Speaking of security, another great tool that you can use to keep customers engaged is document exchange. More and more consumers are choosing to go paperless and desire their documents electronically. But delivering documents electronically is only half of the battle. While many lenders have implemented a secure delivery system, they have no way to securely accept documents back from a borrower. By implementing a true document exchange system for both delivering and receiving documents electronically, you can take days off of the loan process.

And finally, once the loan process is completed, continue to engage your customers with content regarding their new purchase. Update them with information about their account, inform them of special deals or offers that you may have, or advise them on other programs or services that may benefit them. By being a resource rather than just a vendor, you can build a relationship that both parties can benefit from for many years.

About The Author

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Randy Schmidt is President of Data-Vision, Inc. and is responsible for overall operation and strategic planning for the company. Randy became involved in the IT side of mortgage banking almost 30 years ago and has been involved in numerous projects on both the origination and servicing side of the business. In 1993, Randy co-founded Data-Vision, Inc., in Mishawaka, Indiana as a Web design company. He then combined his previous mortgage experience with Internet knowledge to bring the speed, power and availability of the internet to the Mortgage industry. He can be reached at rschmidt@d-vision.com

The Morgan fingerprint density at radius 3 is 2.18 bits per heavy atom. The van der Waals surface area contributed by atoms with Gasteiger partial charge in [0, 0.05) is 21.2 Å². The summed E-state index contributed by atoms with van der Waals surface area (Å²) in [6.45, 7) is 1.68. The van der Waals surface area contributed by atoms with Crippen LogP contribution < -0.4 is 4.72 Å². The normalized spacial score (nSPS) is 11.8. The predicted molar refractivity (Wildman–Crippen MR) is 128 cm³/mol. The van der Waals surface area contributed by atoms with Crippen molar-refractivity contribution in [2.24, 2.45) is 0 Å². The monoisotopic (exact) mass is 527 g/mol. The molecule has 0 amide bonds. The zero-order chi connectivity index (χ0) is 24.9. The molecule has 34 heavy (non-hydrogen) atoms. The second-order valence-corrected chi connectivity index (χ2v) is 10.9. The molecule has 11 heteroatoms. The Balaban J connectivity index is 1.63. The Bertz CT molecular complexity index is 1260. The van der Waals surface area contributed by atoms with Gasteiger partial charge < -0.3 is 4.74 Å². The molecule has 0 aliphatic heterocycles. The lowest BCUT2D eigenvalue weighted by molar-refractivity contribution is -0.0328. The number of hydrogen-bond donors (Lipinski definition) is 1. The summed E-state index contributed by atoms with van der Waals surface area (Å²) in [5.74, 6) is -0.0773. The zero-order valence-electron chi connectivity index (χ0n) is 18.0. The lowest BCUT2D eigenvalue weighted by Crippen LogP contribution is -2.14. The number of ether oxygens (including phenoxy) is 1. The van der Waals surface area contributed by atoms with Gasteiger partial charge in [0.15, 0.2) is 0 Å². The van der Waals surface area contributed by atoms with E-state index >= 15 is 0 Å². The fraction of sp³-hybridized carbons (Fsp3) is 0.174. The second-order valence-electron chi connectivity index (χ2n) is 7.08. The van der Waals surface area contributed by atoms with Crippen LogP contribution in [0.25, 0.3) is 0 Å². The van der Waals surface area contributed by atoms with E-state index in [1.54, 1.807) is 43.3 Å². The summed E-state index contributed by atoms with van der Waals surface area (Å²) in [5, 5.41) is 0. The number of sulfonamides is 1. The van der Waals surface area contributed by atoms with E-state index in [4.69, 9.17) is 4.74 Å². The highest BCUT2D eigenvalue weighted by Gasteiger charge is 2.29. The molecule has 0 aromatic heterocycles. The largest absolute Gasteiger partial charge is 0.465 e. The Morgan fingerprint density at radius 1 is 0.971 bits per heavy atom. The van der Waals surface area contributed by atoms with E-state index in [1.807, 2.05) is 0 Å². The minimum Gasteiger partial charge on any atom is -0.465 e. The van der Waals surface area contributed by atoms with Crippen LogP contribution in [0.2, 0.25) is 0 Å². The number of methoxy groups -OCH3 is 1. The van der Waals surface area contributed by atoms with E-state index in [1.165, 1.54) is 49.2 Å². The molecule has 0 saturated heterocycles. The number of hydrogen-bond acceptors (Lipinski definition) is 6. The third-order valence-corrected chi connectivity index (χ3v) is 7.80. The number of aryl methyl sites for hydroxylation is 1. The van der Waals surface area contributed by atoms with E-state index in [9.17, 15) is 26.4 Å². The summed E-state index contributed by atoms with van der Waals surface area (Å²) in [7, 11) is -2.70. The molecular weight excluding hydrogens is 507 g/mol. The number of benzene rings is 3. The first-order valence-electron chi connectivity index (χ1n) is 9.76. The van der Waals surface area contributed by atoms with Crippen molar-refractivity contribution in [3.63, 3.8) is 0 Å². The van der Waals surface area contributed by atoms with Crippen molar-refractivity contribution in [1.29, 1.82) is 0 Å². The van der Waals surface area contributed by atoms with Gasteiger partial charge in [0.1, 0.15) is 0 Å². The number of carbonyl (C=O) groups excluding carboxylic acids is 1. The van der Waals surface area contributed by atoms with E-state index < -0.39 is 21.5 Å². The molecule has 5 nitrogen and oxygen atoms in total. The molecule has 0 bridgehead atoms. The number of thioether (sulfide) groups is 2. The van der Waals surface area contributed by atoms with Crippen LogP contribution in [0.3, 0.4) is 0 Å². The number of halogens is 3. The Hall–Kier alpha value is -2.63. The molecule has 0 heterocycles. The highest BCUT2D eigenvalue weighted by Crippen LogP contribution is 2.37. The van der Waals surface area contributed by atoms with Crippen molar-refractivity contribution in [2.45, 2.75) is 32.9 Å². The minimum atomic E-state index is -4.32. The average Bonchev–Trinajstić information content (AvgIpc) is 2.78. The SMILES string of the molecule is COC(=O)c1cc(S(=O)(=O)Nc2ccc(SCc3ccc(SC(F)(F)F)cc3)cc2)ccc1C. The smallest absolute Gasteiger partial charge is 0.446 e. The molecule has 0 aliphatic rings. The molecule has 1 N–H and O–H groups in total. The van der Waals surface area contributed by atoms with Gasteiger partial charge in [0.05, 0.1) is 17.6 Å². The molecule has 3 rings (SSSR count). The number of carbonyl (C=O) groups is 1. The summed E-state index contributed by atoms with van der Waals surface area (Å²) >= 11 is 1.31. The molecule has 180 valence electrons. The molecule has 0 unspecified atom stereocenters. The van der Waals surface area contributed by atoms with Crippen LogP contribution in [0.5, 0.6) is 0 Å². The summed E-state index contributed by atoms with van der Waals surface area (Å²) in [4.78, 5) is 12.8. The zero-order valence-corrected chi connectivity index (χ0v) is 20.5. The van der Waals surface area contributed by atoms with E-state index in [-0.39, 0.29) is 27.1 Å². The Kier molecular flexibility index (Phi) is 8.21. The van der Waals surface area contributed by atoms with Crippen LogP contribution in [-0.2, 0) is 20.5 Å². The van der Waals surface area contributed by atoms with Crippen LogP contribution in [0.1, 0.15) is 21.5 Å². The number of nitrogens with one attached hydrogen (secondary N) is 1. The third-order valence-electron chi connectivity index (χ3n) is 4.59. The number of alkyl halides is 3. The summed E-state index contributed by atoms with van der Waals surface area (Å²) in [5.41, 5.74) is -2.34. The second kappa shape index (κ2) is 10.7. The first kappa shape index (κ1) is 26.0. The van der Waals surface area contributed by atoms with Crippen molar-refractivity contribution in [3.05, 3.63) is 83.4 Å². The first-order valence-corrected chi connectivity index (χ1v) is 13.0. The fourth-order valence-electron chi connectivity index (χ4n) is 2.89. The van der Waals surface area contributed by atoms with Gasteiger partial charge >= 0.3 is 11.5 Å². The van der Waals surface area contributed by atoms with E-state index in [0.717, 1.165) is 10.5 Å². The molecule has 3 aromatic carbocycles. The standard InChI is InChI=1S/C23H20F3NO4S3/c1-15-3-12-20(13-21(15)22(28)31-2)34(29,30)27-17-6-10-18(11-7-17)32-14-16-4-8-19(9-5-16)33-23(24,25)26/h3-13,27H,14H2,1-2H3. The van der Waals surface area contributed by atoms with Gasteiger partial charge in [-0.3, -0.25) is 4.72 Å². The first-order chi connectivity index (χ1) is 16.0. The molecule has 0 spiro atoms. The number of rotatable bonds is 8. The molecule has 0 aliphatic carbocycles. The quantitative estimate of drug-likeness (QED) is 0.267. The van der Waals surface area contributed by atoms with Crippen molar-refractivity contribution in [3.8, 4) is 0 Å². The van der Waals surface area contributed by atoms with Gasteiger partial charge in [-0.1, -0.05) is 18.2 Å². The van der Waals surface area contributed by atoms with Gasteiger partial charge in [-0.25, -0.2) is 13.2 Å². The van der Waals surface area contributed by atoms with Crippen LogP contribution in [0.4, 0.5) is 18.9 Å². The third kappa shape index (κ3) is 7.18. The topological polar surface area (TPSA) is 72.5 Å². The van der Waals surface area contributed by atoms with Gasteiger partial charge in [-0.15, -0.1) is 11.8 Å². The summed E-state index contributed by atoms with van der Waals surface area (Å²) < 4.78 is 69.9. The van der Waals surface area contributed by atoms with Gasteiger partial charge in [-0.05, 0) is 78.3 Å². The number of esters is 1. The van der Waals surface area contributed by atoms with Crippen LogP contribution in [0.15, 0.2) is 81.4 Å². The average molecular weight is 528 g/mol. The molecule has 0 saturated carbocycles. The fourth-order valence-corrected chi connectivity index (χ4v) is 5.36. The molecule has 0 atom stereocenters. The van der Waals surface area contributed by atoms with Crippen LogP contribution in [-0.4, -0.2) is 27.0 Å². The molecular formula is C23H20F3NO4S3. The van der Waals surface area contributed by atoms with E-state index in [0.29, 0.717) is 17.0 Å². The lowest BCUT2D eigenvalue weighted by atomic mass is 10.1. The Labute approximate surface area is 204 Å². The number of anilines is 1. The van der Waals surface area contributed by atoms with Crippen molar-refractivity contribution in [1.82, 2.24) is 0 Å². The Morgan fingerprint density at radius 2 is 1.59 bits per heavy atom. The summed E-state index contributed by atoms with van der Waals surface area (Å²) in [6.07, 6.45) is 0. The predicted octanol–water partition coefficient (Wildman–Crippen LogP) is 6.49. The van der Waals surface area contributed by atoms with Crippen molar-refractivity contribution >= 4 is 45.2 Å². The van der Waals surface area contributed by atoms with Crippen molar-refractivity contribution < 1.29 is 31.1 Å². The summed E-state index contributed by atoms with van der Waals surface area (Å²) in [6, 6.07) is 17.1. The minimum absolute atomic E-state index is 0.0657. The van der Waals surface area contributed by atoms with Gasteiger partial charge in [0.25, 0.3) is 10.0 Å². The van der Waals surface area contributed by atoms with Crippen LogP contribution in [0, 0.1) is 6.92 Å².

Here’s How To Grow Your Business

Loan volume is decreasing and more and more lenders are finding it hard to be profitable. As a result a lot of lenders are going out of business and others are merging. These conditions are not great for the technology vendors that serve our market. For technology vendors it means more competition to keep existing clients and get new ones.

So, how do you grow your business in these conditions? In an article entitled “Want to Make Your Business Grow? Become a Thought Leader — Quickly” by Mitchell Levy, he shares some really insightful ideas. First, he suggests that business success of a product or service is not just based on the brand of the company, but also on the brand and reputation of the people that run it.

Investing time and energy in pushing your personal brand builds credibility and enhances the reputation of not just yourself but your company, too. The most commonly accepted practice to do that today is to establish yourself as a thought leader. You might be thinking to yourself, “I don’t have time for that: I need to close business and satisfy my existing customers.” Well, not all personal branding strategies need to be time consuming, especially when you are working with an outside expert in the field like NexLevel Advisors, for example.

Here are a few tips on generating positive results within a reasonable amount of time:

Identify your area of expertise. A thought leader is defined as the go-to expert in a particular space. Many entrepreneurs and executives choose to concentrate on areas they have had a lot of past experience in. For instance, an individual may focus on branding, marketing or starting a company.